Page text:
The acts recorded as darkening the fair dawn of Saul’s reign may seem too trivial to deserve the stern retribution that followed them, but small acts may be great sins. The first of them was his offering sacrifices without authority, an act which Samuel stigmatised as wanton, deliberate disobedience to ‘the commandment of the Lord thy God.’ Next came his rash and absurd laying of a curse on any soldier who should eat food before evening, and his consequent mad determination to kill Jonathan, for ‘taking a little honey’ on the end of his rod. Next came his flagrant disobedience to the divine command transmitted to him through Samuel, to ‘smite Amalek, and utterly destroy all that they have, and spare them not,’ We shudder at such ferocious extermination, but we are to remember that Saul was moved by no pity, but by mere lust for loot, and tried to deceive God, in the person of His representative Samuel, by the lie that the people had coerced him, and that the motive for preserving the best of the cattle was to sacrifice them to the Lord. Samuel’s blaze of indignation gave the world the great word: ‘Behold, to obey is better than sacrifice.’
Putting all these acts together, we have the sad picture of a character steadily deteriorating. He is growing daily more self-willed and impatient of the restraint of God’s commanding will. He is chafing at his position as a viceroy, not an absolute sovereign. He is becoming tyrannical, careless of his subjects’ lives, intolerant of opposition, remonstrance, or advice. The tragedy of his decadence is summed up in Samuel’s stern word: ‘Because thou hast rejected the word of the Lord, He hath also rejected thee from being king.’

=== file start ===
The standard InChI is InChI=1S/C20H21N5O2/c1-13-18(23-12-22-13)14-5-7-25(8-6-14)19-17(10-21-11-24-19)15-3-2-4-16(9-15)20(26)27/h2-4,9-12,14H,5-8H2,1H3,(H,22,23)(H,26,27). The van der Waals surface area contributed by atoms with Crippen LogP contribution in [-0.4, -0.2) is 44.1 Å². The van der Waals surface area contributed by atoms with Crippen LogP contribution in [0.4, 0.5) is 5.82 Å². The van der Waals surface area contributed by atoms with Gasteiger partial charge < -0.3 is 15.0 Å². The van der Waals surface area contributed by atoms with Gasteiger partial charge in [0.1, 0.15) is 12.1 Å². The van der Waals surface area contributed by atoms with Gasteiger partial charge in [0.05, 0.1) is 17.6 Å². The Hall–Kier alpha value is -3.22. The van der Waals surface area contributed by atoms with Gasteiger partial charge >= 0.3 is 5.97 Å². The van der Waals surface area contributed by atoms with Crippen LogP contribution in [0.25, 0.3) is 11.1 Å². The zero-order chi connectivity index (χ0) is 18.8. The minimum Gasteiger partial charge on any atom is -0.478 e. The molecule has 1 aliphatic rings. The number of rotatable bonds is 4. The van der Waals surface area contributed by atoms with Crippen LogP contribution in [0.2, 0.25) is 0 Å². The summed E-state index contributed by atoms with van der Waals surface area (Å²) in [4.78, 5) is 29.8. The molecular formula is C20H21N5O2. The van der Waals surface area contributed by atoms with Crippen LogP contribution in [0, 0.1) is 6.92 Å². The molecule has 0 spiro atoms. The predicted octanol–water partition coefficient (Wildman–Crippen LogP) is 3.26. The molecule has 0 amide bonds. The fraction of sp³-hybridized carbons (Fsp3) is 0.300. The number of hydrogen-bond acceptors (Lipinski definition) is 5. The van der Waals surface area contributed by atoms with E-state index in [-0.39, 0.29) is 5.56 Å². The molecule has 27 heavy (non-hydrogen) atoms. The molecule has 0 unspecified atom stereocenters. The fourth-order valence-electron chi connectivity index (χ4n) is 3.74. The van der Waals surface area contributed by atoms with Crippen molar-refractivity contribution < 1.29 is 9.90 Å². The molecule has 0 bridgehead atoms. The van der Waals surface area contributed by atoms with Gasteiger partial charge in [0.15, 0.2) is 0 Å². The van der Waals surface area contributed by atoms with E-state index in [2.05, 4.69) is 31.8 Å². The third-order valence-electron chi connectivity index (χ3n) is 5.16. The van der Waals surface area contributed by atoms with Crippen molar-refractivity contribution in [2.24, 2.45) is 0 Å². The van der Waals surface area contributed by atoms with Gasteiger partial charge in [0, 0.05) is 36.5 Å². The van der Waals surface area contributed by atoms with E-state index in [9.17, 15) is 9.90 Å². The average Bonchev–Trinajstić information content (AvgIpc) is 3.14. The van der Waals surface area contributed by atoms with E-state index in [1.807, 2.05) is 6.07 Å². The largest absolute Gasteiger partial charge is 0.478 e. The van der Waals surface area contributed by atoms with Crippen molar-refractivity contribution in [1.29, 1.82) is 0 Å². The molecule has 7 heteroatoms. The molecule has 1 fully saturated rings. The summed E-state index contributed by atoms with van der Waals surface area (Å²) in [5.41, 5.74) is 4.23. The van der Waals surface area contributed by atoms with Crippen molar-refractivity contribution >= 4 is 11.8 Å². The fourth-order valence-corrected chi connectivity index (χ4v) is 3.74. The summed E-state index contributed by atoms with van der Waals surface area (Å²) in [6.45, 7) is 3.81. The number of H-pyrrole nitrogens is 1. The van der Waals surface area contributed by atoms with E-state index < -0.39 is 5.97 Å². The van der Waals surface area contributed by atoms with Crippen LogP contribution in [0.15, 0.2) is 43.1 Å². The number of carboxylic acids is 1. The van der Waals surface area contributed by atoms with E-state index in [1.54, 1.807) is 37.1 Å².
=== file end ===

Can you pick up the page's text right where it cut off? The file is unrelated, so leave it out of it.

Trivial acts may show great and deep-seated evil. A small swelling under the arm-pit is the sign of the plague and the precursor of swift death.
The master-sin is disobedience, self-willed departure from God. That disobedience may be as virulently active in a trifle as in a deed that men call great. Self-will is the tap root of all sin, however labyrinthine the outgrowth from it.
Disobedience honeycombs a soul. The attractive early traits in Saul’s character slowly perhaps but steadily, disappeared. The fair morning sky was heavy with thunder-clouds by midday, and they all began with a light fleecy film that none noticed at first.
III. The long eclipse.
‘An evil spirit from the Lord troubled him, and the Spirit of God departed from him.’
Modern psychologists would call Saul’s case an instance of insanity brought about by indulgence in passion and self-will. Is there any reason why the deeper, more religious explanation should not be united with the scientific one? Does not God work in the working of ‘natural’ phenomena?
What we nowadays call insanity is not very far off from a man who habitually indulges in passionate self will, and spurns God from any authority over his life. What were Saul’s characteristics now? The story tells of bursts of ungovernable fury, of unslumbering and universal suspicions, of utter misery, seeing enemies everywhere and complaining, ‘None of you hath pity upon me,’ of ferocious cruelty and gloomy despair, of paroxysms of agonising but transient remorse.
It is an awful picture, and it grimly teaches lessons that we shall be wise to write deeply on our hearts.
What a ruin a man makes of himself!
How hideous a godless soul is!
What unhappiness is certain if we dismiss God from ruling our lives!
How useless remorse is unless it leads to repentance!
IV. The stormy sunset.
The scene at Endor makes one’s flesh creep. No more tragic picture of failure and despair was ever painted. The greatest dramatists, whose creations move the terror and pity of the world, have imagined no more heart-touching figure.
It matters very little—nothing at all in fact—either for the dramatic force or for the religious impressiveness of the scene, whether the woman ‘brought up’ Samuel, or whether she was as much awed as Saul was, by the coming up of ‘an old man’ covered with the well-known ‘mantle.’ The boding prophecy of to-morrow’s defeat and death filled yet fuller the cup that had seemed to be already full of all misery. And that collapse of strength in the huddled figure, prostrate in the witch’s den, may well stand for a prophecy of what will be the upshot at the last of a self-will that boasts of its own power, and tries to shake off dependence on God.